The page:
How to Still Host Your Events during the Covid 19 Pandemic
Updated: Apr 10, 2020
If you currently work in events or your business has any part to play in the events-world, number one: I’m sorry... number two: you need to start thinking about virtual events now before your competitors get their foot in the door first.
I work for a travel company, this company holds 6-8 in-person conferences every year all over the world. With the current situation that is Covid-19, we have started to explore virtual conferences more than ever because as you already know, in-person events are now pretty-much impossible. Here are some of the things I have learned so far…
Online conferences are a great alternative to in-person events for many reasons, the main one being cost. Conference spaces along with catering, security and networking events do not come cheap to most. Cutting out these costs may allow you to lower the admission price resulting in more ticket sales. Another reason virtual events are a great alternative is because you have the opportunity to reach a greater audience from around the globe. A fantastic example of this I read earlier: Beyoncé’s set at Coachella in 2019; viewed by hundreds of thousands in the audience, but watched by 41 million people on Youtube… We can’t argue with those numbers! Lastly, holding your conference virtually can give you access to speakers that are in high-demand who don’t have the time to commit to an in-person event.
But how is it done?
Today, it is more achievable than ever with so many online services offering the tools to create a virtual conference space with things like a main stage, networking capabilities (so your attendees still have the power to communicate with likeminded people), breakout session capabilities (so you can run a few different topics at the same time) and many other capabilities to allow you to build a virtual event that suits your audience’s needs. Weather it is a training course, a tutorial, a tour or a conference, they can all now be achieved virtually.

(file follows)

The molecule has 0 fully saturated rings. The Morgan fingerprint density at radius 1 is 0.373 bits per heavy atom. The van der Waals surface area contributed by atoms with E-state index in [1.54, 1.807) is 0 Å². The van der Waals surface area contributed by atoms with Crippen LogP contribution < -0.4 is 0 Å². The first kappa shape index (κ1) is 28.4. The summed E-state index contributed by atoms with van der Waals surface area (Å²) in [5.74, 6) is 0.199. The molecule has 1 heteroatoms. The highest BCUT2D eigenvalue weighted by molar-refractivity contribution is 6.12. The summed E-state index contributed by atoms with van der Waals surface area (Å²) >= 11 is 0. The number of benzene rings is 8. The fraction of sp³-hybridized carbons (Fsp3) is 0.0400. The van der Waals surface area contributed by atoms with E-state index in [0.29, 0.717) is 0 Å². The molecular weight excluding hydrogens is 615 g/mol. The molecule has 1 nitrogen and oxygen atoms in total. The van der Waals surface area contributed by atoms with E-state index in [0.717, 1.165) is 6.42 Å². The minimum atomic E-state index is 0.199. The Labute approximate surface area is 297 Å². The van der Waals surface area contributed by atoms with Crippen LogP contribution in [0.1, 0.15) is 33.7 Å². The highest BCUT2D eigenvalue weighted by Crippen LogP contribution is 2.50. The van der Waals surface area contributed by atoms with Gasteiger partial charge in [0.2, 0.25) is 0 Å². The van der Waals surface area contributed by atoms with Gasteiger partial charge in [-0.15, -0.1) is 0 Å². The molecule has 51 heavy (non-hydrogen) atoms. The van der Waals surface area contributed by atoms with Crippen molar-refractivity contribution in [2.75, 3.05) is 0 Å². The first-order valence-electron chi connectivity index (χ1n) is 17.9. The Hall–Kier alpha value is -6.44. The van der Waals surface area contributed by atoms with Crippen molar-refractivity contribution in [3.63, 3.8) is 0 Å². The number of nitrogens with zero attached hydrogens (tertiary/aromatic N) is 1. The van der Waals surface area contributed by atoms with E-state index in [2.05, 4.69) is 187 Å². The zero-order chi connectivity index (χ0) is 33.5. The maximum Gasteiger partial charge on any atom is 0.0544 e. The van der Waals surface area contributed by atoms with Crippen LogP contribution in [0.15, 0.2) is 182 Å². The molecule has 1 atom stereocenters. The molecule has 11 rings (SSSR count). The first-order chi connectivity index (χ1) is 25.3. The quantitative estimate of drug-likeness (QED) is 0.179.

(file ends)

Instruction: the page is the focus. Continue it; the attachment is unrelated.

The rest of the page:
What does it mean for the attendee? The main thing the attendee loses is the personal-level communication with other attendees and speakers. Although it is hard to replace a face-to-face communication, some of the platforms I have used do allow for attendee communication through video calls, chat rooms and through Q&A sessions. What the attendee doesn’t lose is exorbitant amounts on flights and hotels.
If virtual conferences is something you think can work for your company, there are a few important questions that need to be answered earlier in the plan such as: will the event be live or on demand? If it is live, what is the best time to hold it? Equally, if it is on demand, when is the best time to launch it? Will it require registration? What is the registration price? Answering these questions will enable you to better choose a platform that best suits your events needs.
With the words current state, I believe 2020 is going to be the year that really kicks-off virtual events and I want to be ahead of that. I think this is going to be one of our new behaviours given we have all learned new ways to archive our goals, from the comfort and safety of our own homes.
Do you agree? Let me know at firstname.lastname@example.org
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